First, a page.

NEW YORK — Russian movies have a long and distinguished history, stretching back to the days of silent cinema. But since the fall of the Soviet Union and the restructuring of the state-run film industry, only a handful of Russian pictures have made their way to the United States and earned applause from American audiences.
A new picture called "Prisoner of the Mountains" wants to turn this situation around, and it just might succeed. It arrives with an impressive track record: showings at the Sundance and Toronto filmfests, and in the respected Director's Fortnight series at Cannes, where it won two prizes. Russia has also chosen the movie as its official contender in this year's Academy Award race for best foreign-language film.
Perhaps more important to moviegoers, one of its stars is Oleg Menshikov, whose successes include "Burnt by the Sun," an international hit and Oscar-winner in 1994.
And for traditionalists who look for time-tested names in the credits, the film is based on a story called "A Prisoner of the Caucasus" by no less a giant than Leo Tolstoy, who explores in this modest tale some of the themes he would later examine in his towering novel "War and Peace."
In the deliberately small-scaled stories he wrote during the first and last years of his career, Tolstoy wanted to teach basic moral lessons - about love, loyalty, generosity, faith, and other fundamental themes - through plots and characters so direct and simple that anyone in the world could relate to them. The film's adapters stay true to his sense of straightforward story-spinning and ethical concern. But they change the time and place of the tale to connect it with a matter of urgent importance in Russia's current political life: the war in Chechnya, seen here as a modern outgrowth of aggressive urges as old as human memory.
The heroes are Sacha, a veteran soldier who takes military matters in stride, and Vania, a new recruit with more energy than experience. Surprised by an armed skirmish, they're taken prisoner by a Chechen householder who stows them away on his farm, hoping to use them as hostages in a deal with Russian forces who have captured his son. Whiling away their days together, the soldiers develop an affectionate yet complicated bond with each other and - no less interestingly - with the old-fashioned rural Muslims who have taken control of their future.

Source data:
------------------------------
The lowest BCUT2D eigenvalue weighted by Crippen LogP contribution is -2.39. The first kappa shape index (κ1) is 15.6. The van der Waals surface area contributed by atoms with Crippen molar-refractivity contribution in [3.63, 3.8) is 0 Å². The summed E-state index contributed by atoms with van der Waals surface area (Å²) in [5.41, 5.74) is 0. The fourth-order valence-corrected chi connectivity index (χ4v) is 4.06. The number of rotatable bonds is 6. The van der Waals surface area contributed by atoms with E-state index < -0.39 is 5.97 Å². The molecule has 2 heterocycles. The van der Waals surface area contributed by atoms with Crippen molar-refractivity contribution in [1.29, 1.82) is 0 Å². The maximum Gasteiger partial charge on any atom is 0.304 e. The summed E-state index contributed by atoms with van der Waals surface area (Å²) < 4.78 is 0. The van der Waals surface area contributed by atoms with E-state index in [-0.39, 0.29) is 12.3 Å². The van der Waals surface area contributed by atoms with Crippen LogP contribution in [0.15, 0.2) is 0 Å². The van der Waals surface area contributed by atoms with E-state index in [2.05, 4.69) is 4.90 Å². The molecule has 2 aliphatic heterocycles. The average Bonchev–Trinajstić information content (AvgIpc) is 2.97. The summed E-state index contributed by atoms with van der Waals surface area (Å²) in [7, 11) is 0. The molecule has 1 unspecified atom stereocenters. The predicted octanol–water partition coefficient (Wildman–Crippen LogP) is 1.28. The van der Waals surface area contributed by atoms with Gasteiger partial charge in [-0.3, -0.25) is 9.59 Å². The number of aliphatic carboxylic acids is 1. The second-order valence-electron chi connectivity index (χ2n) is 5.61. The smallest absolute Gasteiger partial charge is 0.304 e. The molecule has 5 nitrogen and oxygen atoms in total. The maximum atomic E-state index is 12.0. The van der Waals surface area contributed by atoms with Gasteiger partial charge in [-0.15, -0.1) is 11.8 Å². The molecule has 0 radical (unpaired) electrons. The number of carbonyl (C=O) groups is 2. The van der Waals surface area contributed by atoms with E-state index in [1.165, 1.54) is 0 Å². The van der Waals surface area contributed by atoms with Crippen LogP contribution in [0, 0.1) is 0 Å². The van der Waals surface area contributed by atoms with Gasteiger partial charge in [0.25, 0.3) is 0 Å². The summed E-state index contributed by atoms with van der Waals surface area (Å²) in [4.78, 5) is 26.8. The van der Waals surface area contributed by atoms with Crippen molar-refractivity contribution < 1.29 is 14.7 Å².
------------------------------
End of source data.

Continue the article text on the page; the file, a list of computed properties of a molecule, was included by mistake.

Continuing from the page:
As directed by Sergei Bodrov, parts of "Prisoner of the Mountains" resemble a TV travelogue on life in the Caucasus region, filling the screen with local color but giving little insight into what it would be like to spend a substantial amount of time there.
The movie is more effective when it delves into the personalities of its main characters, building them into fully rounded figures while avoiding many of the clichs that often intrude into stories like this. The householder's young daughter becomes close with the captives, for instance, but this subplot isn't allowed to slide into the sort of romantic entanglement that many Hollywood filmmakers might have found too tempting to resist.
In the end, "Prisoner of the Mountains" puts so much emphasis on human-interest details that it never builds as much suspense as Tolstoy's original story, which is still quite a page turner after nearly 150 years. The movie's concern with emotional and ethical issues is commendable, though, and it's refreshing to encounter a filmmaker who, as commentator A.N. Wilson once wrote about Tolstoy, is "never afraid of the obvious ... never worried by the fear of simplicity."
The picture may prove too single-mindedly earnest for mass-market success, but it will have served a worthy purpose if it reminds international audiences that Russian movies are still alive, well, and focused more on heartfelt issues than wide-screen spectacles.
* 'Prisoner of the Mountains' has an R rating. It contains several four-letter words in its English-language subtitles and has scenes of wartime violence.